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On this luxuriantly green island on the northeastern edge of the Aegean, covered by pine forests, olive and citrus groves and vineyards, myth and history take on a special allure. This was the birthplace of the goddess Hera, wife of Zeus; of Aristarchos, the celebrated astrophysicist who first expounded the theory of the earth’s rotation; and of the great mathematician Pythagoras. You will find traces of their presence, as you discover Samos’ cool, clear waters, untouched mountain villages, delicious local foods and superb sweet wine.
Samos has a plethora of antiquities and attractions for you to discover. Among them, the walls of Polykrates, the Ancient Theatre and Roman Baths, and the amazing tunnel of Eupalinos, one of the great engineering feats of all time. Finally, the Temple of Hera was one of the largest temples in Greece.
Have a wander around the old part of Samos’ main port-town, built on a hillside overlooking the sea. The narrow streets and handsome two-storey houses with tiled roofs and charming individual features will give you a glimpse of pre-20th-century life. Some homes attract your attention with an elegant stone staircase, others will have interestingly carved wooden doors, or the enclosed balconies typical of Anatolia. But walk down to the waterfront and you’re back in today. The town extends around the deep bay that gave it its name.
You’ll have an embarrassment of riches and the fun of searching for the one you like best. Do you prefer organised or private and pristine? Vast sandy stretches or intimate coves? Crowded and sophisticated or remote-and-bring-your-own-picnic? Sand or fine pebbles? Beaches of every type skirt the island. On the north coast, you could start with popular Kokkari and the quieter beaches next door (Lemonakia, Tsamadou, Tsambou) as far as Agios Konstantinos.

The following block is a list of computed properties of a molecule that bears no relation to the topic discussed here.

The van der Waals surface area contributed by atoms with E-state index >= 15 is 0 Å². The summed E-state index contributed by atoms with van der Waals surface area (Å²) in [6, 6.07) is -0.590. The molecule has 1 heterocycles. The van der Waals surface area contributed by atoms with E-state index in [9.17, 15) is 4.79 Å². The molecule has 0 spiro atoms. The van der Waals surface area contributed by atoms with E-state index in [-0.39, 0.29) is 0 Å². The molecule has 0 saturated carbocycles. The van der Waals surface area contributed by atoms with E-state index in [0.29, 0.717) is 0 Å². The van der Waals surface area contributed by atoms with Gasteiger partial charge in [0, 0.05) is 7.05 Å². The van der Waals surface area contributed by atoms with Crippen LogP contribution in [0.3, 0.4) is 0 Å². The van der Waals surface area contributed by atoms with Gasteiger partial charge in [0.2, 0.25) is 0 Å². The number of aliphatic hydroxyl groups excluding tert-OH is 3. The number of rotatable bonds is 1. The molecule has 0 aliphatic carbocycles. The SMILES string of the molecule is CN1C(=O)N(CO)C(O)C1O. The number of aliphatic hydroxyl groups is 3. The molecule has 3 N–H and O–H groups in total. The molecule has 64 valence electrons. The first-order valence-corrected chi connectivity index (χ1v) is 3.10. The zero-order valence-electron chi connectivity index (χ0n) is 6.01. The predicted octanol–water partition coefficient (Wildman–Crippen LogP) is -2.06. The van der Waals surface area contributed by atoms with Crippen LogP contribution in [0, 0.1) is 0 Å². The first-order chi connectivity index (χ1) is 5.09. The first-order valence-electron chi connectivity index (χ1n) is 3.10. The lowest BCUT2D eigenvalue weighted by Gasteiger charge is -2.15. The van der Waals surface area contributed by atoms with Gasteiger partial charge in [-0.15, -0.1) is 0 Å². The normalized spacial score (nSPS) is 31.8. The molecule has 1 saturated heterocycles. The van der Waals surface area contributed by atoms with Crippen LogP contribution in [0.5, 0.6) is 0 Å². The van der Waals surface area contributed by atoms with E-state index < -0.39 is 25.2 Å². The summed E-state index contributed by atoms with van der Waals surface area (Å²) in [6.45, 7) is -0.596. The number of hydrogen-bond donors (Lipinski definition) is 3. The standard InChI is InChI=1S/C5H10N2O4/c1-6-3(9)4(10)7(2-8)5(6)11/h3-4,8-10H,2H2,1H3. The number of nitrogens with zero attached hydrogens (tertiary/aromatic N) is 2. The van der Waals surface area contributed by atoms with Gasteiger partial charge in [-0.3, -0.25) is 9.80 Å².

A boat trip to tiny Samiopoula
Near Karlovasi there’s Potami, a big, beautiful strand, with a selection of bars and restaurants behind it. At Vathy, everyone flocks to Psili Ammos (‘fine sand’) and Mykali, a beach that goes on forever. The south coast offers Kambou, Votsalakia (‘little pebbles’) and gorgeous Chrysi Ammos (‘golden sand’). Take your pick or try them all.
Samos’ reputation for fine wine goes back to antiquity. It’s no accident that the Catholic Church used to have a special order of accredited Samos wine for its Holy Communion services. Today the famous local grape, Muscat Blanc a Petits Grains, continues to produce a dessert wine that has oenophiles raving.
The pine of Samos is harder and more resistant to weather than other types of wood. Its excellent quality led to shipbuilding becoming a major occupation on the island. From the ancient Samaines, wooden biremes that dominated the Aegean in the 6th century BC, until the advent of the steamship, the boats of Samos were always superior. You can still see one of the last ‘tarsanas’ (or shipyards) from this period at Agios Isidoros.
Drag yourself off that beach you discovered and venture into the mountains. You’ll find delightful hamlets tucked into lush green slopes. Mt Kerketea and the area from Potami to Mikro and Megalo Seitani form a vast, unofficial natural park, just the place to enjoy the other side of Samos’ character.
Found at the foothills of Mt Kerketea is a cave where, according to some sources, Pythagoras hid when the tyrant Polykratis was pursuing him. There is also another version of history which says that Pythagoras used the cave as a sanctuary to contemplate philosophical issues undisturbed. Some 320 steps lead to the entrance of the cave, from where the view is spectacular.
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